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||Jeremy Thomas is not far off the mark in suggesting NASA as a possible source of biscuit protection technology. As you rightly point out, Loughborough University have invested a lot of time and effort with their digital speckle pattern interferometry research into just why a biscuit behaves like an aeroplane’s wing when stressed. The problem of cracked biscuits in an unopened pack is well-known in the industry, and as well as physical damage during transit can also be caused by the phenomenon of “checking”. This particularly affects Rich Tea biscuits, and is often brought on by a new batch of flour from a new crop being used. This results different levels of moisture migration than previous batches, and the biscuits will develop hairline cracks. This doesn’t happen until several hours after baking however, by which time the biscuits have been packed and sent to a distribution depot. The problem can be easily prevented by varying the baking temperature, but it has to be identified first – hence the speckle analysis thingie.|
Just got the book – thanks for the namecheck in the credits!
Abbey Crunch Review
I must agree with your comments regarding Abbey Crunch. A number of years ago, my colleagues and I conducted an in depth survey on the 'dip-ability' of a broad range of buscuits. On a daily basis we would subject a different type of bisciut to a range of dips in tea (and coffee too - we were young fools!). On the instructions of the Sales Director, the white board in the sales office was deployed to display the results, and a giant grid was filled to record every aspect of each biscuit's performance. The ultimate winner of course was Abbey Crunch although there were a number of noteworthy contestants too. I must say that the bewildering array of bisciuts available nowadays would need two whiteboards to hold all of the test results. Unfortunately our work was in vain, as I put on 12 pounds in weight and the Company went out of business.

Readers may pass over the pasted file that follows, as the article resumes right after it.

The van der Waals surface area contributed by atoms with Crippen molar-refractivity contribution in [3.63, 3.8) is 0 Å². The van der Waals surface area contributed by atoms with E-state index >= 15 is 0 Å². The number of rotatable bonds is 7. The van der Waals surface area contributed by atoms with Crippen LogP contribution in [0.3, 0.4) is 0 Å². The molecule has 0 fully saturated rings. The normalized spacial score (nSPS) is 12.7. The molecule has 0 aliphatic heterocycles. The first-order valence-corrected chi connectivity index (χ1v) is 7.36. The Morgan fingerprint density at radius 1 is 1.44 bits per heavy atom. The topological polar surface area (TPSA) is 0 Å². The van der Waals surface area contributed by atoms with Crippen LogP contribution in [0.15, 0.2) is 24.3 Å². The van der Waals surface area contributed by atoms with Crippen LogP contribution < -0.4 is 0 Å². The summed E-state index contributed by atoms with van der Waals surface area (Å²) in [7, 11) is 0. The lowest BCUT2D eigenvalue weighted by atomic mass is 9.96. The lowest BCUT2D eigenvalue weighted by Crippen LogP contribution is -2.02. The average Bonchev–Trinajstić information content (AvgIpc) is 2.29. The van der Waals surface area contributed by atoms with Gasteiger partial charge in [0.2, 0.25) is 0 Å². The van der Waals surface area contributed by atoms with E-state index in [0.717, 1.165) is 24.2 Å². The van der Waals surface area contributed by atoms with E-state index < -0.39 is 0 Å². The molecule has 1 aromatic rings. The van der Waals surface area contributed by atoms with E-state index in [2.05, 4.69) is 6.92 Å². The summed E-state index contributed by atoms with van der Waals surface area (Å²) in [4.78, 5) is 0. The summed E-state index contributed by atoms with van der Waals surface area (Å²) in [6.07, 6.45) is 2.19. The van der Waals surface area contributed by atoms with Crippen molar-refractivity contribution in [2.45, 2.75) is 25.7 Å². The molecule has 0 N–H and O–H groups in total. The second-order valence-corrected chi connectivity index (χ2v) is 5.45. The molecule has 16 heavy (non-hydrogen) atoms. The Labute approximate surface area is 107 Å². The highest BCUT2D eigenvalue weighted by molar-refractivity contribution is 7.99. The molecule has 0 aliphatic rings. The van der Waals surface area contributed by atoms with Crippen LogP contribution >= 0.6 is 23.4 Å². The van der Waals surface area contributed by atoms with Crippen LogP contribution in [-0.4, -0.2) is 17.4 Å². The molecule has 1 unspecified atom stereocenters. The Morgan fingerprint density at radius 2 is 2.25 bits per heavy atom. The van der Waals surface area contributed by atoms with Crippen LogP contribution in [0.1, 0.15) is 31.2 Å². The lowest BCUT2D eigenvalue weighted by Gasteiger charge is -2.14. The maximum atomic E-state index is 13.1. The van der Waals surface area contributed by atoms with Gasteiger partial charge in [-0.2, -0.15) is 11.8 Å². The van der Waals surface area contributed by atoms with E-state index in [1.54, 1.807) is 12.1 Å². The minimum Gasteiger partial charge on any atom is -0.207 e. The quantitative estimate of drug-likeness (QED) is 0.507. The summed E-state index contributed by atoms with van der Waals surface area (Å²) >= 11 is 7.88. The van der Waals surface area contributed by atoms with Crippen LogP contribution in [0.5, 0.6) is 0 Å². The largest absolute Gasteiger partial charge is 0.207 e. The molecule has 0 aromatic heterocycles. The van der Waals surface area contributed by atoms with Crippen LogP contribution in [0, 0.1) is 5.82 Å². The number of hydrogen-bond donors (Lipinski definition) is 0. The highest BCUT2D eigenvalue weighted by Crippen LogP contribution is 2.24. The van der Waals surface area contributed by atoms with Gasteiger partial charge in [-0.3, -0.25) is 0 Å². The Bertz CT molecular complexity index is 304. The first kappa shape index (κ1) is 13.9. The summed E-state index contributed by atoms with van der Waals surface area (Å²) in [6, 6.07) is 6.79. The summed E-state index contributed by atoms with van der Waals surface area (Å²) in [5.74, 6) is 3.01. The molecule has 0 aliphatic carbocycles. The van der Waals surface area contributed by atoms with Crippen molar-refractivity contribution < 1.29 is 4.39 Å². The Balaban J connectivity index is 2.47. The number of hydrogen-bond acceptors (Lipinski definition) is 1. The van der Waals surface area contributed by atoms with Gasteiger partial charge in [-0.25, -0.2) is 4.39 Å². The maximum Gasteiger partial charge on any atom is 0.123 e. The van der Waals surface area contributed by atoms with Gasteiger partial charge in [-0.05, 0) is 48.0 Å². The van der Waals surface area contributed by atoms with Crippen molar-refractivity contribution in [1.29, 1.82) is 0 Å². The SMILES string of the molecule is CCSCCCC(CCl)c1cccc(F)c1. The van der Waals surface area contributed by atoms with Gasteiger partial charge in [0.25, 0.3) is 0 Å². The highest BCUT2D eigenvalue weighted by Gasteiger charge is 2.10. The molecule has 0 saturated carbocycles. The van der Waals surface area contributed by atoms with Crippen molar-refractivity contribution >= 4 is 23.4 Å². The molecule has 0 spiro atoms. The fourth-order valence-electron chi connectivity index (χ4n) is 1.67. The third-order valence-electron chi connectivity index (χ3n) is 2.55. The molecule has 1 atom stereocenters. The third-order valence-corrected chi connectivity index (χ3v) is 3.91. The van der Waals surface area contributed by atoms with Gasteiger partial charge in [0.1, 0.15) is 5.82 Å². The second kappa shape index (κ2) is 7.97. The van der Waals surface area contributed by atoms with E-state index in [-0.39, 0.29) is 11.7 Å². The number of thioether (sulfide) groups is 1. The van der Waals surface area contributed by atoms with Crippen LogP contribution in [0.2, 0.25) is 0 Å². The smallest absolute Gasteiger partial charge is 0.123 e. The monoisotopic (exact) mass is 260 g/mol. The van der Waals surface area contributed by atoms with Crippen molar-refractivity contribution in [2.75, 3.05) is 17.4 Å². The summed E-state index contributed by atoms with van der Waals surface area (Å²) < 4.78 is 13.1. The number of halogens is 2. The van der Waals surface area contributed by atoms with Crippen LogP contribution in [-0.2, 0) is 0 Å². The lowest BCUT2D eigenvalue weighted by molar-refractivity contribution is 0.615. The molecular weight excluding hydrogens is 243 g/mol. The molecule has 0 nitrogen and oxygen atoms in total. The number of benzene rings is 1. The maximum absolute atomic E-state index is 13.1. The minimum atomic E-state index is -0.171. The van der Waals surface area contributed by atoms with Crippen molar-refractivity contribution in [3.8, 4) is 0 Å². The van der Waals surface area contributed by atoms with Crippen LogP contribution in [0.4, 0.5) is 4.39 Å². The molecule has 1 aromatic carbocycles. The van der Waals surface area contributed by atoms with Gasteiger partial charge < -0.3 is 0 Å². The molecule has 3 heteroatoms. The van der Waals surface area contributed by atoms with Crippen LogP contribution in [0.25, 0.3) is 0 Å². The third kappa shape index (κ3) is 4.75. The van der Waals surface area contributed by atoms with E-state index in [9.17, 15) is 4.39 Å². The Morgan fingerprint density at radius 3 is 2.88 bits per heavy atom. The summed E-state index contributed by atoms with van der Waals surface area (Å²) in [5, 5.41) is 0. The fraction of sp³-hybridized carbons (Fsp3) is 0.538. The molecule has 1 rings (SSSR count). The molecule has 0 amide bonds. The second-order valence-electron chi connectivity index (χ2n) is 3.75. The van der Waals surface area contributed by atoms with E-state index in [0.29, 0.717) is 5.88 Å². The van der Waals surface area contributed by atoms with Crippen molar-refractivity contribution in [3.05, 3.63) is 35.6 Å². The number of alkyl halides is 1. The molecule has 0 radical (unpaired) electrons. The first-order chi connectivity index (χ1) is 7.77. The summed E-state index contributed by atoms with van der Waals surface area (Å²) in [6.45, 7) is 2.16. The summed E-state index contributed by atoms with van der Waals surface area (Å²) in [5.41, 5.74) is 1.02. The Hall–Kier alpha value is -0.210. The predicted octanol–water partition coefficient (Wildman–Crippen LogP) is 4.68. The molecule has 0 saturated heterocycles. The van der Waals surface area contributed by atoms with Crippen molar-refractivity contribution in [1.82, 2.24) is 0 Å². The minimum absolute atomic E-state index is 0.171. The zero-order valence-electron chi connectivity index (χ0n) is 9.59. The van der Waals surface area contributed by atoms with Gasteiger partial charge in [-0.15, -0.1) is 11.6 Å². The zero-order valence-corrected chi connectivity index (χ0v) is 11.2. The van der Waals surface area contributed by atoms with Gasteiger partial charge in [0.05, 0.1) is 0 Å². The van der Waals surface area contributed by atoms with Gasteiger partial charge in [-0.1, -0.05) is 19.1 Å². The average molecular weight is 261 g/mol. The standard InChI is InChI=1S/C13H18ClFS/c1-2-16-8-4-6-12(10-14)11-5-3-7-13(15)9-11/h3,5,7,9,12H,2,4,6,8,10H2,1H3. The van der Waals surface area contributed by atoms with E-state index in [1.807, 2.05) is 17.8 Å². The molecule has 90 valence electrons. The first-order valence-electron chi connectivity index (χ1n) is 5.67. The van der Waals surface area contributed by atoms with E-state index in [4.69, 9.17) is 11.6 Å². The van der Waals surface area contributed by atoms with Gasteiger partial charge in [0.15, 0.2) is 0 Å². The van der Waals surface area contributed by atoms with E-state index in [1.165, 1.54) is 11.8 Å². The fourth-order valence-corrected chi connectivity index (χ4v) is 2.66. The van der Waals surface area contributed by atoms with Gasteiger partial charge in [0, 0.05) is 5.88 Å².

Some years previous to this, I entered in to some correspondence with United Biscuits (I think it was they). I wrote to them complaining and asking why the end two Custard Creams in a pack are ALWAYS broken, and suggested simply removing them. They would naturally be replaced by a piece of foam or similar shock-absorbing material - I suggested that they should contact NASA, as they were very good a developing new composite materials and may have already undertaken a project like this for biscuits on the space shuttle. Let's face it, reaching escape velocity from the Earth's gravitational pull would potentially shatter any biscuit and could even give a tinned cake a good shake.
I was delighted to receive a courteous reply from a gentleman called Nigel Lewis in the Customer Services Office. Although courteous, his reply failed to impress, and it seemed obvious that they planned to do little to resolve this particular issue. He also claimed that 'in-house technical expertise' would be used for packaging developments and it was 'most unlikely that they would seek NASA's assistance'. In the 20 years since, I have wasted countless Custard Creams and made a great deal of mess due to the broken end biscuits in Custard Cream packs. Are you aware of any other biscuit which suffers quite so badly from damage in transit? If the Company which I used to work for were still in business we could have done a survey.